Seems to me that there is a clear line between exaggerating in a political context (i.e., 'misleading'), where you are trying to sell a policy, even a military policy, and lying in a judicial proceeding after you swear to tell the truth. Otherwise, why bother to put the pols under oath?

If you are going to erase the significance of that line, than either every president gets impeached or we agree to allow them to lie as much as they want while they occupy that chair.
3.22.2006 10:38pm
Ross Levatter (mail):
jgshapiro: "If Bush is guilty of perjury, than every president in the last half-century would also be guilty of perjury.:

Works for me...

(but one needn't be so conservative. Half century takes us back only to Eisenhower. Don't forget Truman, FDR, Wilson. It's almost a foregone conclusion that war presidents lie.)
3.23.2006 1:31am
Justin (mail):
Justin, I don't think your parallel is properly drawn. I concluded that the <s>Berkeley </s>Bush guy is a bigot, because he <s>undertook a study ostensibly in order to confirm his bias</s> failed to even show interest in the destruction of a primarily black city. Whether this <s>the work</s> was intentional bigotry or inherent bigotry is not of primary importance.

<s>Bush</s> The scientist, with respect to <s>Katrina</s> the study, can be accused of, at most, an incompetent <s>response</s> control group, <s>which as it turned out, did not even have a disparate impact on blacks.</s> (this just gets xed out because the original assertion is false as well as as irrelevant) Frankly, I just don't see the parallel.

Fixed your post, Mike.
3.23.2006 1:43am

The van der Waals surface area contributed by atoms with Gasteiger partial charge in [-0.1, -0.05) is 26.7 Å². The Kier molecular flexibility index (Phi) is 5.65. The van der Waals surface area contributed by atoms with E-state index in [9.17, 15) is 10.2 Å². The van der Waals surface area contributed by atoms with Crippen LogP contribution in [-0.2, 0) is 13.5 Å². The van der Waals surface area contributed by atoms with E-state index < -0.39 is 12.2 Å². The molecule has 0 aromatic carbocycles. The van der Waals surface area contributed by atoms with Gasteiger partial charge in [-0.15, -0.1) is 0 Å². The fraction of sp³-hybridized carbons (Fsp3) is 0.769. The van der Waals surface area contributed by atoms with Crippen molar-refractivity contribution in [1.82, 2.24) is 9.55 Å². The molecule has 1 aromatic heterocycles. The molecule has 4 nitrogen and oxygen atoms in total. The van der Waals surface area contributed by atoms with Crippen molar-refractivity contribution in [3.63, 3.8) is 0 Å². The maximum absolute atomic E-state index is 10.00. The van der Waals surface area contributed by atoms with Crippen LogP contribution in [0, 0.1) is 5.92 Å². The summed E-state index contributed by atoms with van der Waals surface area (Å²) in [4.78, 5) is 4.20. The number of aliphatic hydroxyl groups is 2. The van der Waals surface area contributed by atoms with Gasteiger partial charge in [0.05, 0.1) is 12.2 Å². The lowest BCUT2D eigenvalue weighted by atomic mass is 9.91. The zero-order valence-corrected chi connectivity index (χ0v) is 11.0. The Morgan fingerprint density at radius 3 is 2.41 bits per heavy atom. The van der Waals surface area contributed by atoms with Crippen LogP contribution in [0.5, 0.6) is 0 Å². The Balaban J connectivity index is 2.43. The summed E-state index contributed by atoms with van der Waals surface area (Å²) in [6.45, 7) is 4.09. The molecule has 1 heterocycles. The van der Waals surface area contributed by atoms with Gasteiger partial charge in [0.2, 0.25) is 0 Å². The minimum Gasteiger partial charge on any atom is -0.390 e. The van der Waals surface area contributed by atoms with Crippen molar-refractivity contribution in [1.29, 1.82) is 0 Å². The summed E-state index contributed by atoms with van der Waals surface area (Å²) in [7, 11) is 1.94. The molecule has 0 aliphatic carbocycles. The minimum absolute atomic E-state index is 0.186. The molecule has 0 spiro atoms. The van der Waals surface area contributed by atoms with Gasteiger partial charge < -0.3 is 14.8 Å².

Fishbane (mail):
Should have added - I'm about libertarian as one can be. Anarcho-capitalist, at times (Hi, Duncan! Care to wade in?)

All the whiny concervatives are still funny, unlike the serious ones, like Orin and Eugene (even if I find the latter profoundly wrong on punishment theory).
3.23.2006 6:34am
Dilan Esper (mail) (www):
Alan K. Henderson:

Just because the President and Congress are spending like drunken sailors doesn't mean they aren't conservatives. What it does mean is that: (1) conservatives, like liberals, make concessions to political realities, which include demands for social spending as well as defense and homeland security; (2) conservatives, like liberals, like to reward their constituents with pork, whether it is Congressional bridges to nowhere or the President's subsidies to the religious right; and (3) a lot of conservative budget math doesn't add up, because most government spending is on programs that conservatives either enthusiastically support (e.g., defense) or do not claim to oppose (e.g., Social Security), and there is thus not that much left to cut.
3.23.2006 12:07pm
Alan K. Henderson (mail) (www):
So there's no such thing as a conservative who is a fiscal conservative?
3.23.2006 5:47pm